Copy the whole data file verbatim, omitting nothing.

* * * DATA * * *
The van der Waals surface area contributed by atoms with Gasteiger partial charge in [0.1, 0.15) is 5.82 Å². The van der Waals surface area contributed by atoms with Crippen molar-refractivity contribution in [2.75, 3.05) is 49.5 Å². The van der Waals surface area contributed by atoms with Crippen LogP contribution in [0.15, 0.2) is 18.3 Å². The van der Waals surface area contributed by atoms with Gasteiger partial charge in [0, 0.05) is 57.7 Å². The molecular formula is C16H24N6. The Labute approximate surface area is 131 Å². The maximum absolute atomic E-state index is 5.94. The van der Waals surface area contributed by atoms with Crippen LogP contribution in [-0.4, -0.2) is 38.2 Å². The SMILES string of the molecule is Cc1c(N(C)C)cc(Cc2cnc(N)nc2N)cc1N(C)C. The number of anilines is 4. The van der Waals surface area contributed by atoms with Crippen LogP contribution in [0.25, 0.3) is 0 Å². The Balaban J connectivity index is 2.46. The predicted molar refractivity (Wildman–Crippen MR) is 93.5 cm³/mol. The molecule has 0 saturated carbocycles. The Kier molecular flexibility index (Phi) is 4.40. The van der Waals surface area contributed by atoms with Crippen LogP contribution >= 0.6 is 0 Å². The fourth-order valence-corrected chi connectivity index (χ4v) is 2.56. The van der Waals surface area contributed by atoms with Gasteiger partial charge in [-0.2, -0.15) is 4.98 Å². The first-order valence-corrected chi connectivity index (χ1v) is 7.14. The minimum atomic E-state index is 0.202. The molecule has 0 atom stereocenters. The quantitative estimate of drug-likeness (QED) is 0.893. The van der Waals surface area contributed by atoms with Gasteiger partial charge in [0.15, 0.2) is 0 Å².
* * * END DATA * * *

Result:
The van der Waals surface area contributed by atoms with Gasteiger partial charge in [0.1, 0.15) is 5.82 Å². The van der Waals surface area contributed by atoms with Crippen molar-refractivity contribution in [2.75, 3.05) is 49.5 Å². The van der Waals surface area contributed by atoms with Crippen LogP contribution in [0.15, 0.2) is 18.3 Å². The van der Waals surface area contributed by atoms with Gasteiger partial charge in [0, 0.05) is 57.7 Å². The molecular formula is C16H24N6. The Labute approximate surface area is 131 Å². The maximum absolute atomic E-state index is 5.94. The van der Waals surface area contributed by atoms with Crippen LogP contribution in [-0.4, -0.2) is 38.2 Å². The SMILES string of the molecule is Cc1c(N(C)C)cc(Cc2cnc(N)nc2N)cc1N(C)C. The number of anilines is 4. The van der Waals surface area contributed by atoms with Crippen LogP contribution in [0.25, 0.3) is 0 Å². The Balaban J connectivity index is 2.46. The predicted molar refractivity (Wildman–Crippen MR) is 93.5 cm³/mol. The molecule has 0 saturated carbocycles. The Kier molecular flexibility index (Phi) is 4.40. The van der Waals surface area contributed by atoms with Crippen LogP contribution >= 0.6 is 0 Å². The fourth-order valence-corrected chi connectivity index (χ4v) is 2.56. The van der Waals surface area contributed by atoms with Gasteiger partial charge in [-0.2, -0.15) is 4.98 Å². The first-order valence-corrected chi connectivity index (χ1v) is 7.14. The minimum atomic E-state index is 0.202. The molecule has 0 atom stereocenters. The quantitative estimate of drug-likeness (QED) is 0.893. The van der Waals surface area contributed by atoms with Gasteiger partial charge in [0.15, 0.2) is 0 Å².